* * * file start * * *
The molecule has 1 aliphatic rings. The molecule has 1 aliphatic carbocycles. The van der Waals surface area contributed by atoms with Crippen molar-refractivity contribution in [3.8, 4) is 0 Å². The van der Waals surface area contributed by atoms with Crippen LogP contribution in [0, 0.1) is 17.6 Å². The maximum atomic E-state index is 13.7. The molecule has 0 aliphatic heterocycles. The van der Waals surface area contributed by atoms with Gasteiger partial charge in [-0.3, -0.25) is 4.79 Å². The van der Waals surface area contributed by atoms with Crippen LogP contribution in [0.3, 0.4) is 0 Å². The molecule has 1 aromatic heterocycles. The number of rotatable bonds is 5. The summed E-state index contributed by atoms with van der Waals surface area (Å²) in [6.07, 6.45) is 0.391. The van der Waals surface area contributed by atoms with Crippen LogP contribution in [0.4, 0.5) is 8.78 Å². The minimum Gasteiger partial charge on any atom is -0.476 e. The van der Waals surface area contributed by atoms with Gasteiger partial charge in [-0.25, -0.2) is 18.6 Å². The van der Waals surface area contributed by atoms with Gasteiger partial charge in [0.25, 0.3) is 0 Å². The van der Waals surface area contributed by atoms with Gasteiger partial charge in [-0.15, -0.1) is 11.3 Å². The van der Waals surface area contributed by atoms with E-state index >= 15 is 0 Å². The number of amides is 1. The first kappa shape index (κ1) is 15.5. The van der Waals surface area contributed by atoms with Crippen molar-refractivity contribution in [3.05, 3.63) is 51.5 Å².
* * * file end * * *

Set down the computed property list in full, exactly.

The molecule has 1 aliphatic rings. The molecule has 1 aliphatic carbocycles. The van der Waals surface area contributed by atoms with Crippen molar-refractivity contribution in [3.8, 4) is 0 Å². The van der Waals surface area contributed by atoms with Crippen LogP contribution in [0, 0.1) is 17.6 Å². The maximum atomic E-state index is 13.7. The molecule has 0 aliphatic heterocycles. The van der Waals surface area contributed by atoms with Gasteiger partial charge in [-0.3, -0.25) is 4.79 Å². The van der Waals surface area contributed by atoms with Crippen LogP contribution in [0.3, 0.4) is 0 Å². The molecule has 1 aromatic heterocycles. The number of rotatable bonds is 5. The summed E-state index contributed by atoms with van der Waals surface area (Å²) in [6.07, 6.45) is 0.391. The van der Waals surface area contributed by atoms with Crippen LogP contribution in [0.4, 0.5) is 8.78 Å². The minimum Gasteiger partial charge on any atom is -0.476 e. The van der Waals surface area contributed by atoms with Gasteiger partial charge in [-0.25, -0.2) is 18.6 Å². The van der Waals surface area contributed by atoms with Gasteiger partial charge in [0.25, 0.3) is 0 Å². The van der Waals surface area contributed by atoms with Gasteiger partial charge in [-0.15, -0.1) is 11.3 Å². The van der Waals surface area contributed by atoms with E-state index >= 15 is 0 Å². The number of amides is 1. The first kappa shape index (κ1) is 15.5. The van der Waals surface area contributed by atoms with Crippen molar-refractivity contribution in [3.05, 3.63) is 51.5 Å².